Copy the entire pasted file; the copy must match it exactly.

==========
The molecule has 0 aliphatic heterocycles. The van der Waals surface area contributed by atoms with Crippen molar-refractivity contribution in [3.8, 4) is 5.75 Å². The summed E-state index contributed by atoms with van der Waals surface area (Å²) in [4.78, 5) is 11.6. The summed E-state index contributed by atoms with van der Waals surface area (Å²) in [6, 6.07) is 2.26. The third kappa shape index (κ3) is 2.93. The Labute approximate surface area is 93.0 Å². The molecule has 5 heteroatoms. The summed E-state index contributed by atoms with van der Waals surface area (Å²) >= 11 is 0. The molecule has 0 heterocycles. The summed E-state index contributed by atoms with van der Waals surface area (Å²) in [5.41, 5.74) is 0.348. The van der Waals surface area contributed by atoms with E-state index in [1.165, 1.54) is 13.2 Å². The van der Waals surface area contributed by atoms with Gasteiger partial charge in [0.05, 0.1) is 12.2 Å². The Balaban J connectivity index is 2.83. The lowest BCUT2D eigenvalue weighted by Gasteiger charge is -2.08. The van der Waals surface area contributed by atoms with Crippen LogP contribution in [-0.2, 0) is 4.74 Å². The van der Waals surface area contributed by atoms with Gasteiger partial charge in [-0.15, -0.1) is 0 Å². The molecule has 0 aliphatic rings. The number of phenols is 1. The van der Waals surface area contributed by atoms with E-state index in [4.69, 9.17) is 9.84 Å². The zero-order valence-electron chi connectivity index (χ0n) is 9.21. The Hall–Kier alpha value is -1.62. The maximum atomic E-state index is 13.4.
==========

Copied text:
The molecule has 0 aliphatic heterocycles. The van der Waals surface area contributed by atoms with Crippen molar-refractivity contribution in [3.8, 4) is 5.75 Å². The summed E-state index contributed by atoms with van der Waals surface area (Å²) in [4.78, 5) is 11.6. The summed E-state index contributed by atoms with van der Waals surface area (Å²) in [6, 6.07) is 2.26. The third kappa shape index (κ3) is 2.93. The Labute approximate surface area is 93.0 Å². The molecule has 5 heteroatoms. The summed E-state index contributed by atoms with van der Waals surface area (Å²) >= 11 is 0. The molecule has 0 heterocycles. The summed E-state index contributed by atoms with van der Waals surface area (Å²) in [5.41, 5.74) is 0.348. The van der Waals surface area contributed by atoms with E-state index in [1.165, 1.54) is 13.2 Å². The van der Waals surface area contributed by atoms with Gasteiger partial charge in [0.05, 0.1) is 12.2 Å². The Balaban J connectivity index is 2.83. The lowest BCUT2D eigenvalue weighted by Gasteiger charge is -2.08. The van der Waals surface area contributed by atoms with Crippen LogP contribution in [-0.2, 0) is 4.74 Å². The van der Waals surface area contributed by atoms with Gasteiger partial charge in [-0.15, -0.1) is 0 Å². The molecule has 0 aliphatic rings. The number of phenols is 1. The van der Waals surface area contributed by atoms with E-state index in [4.69, 9.17) is 9.84 Å². The zero-order valence-electron chi connectivity index (χ0n) is 9.21. The Hall–Kier alpha value is -1.62. The maximum atomic E-state index is 13.4.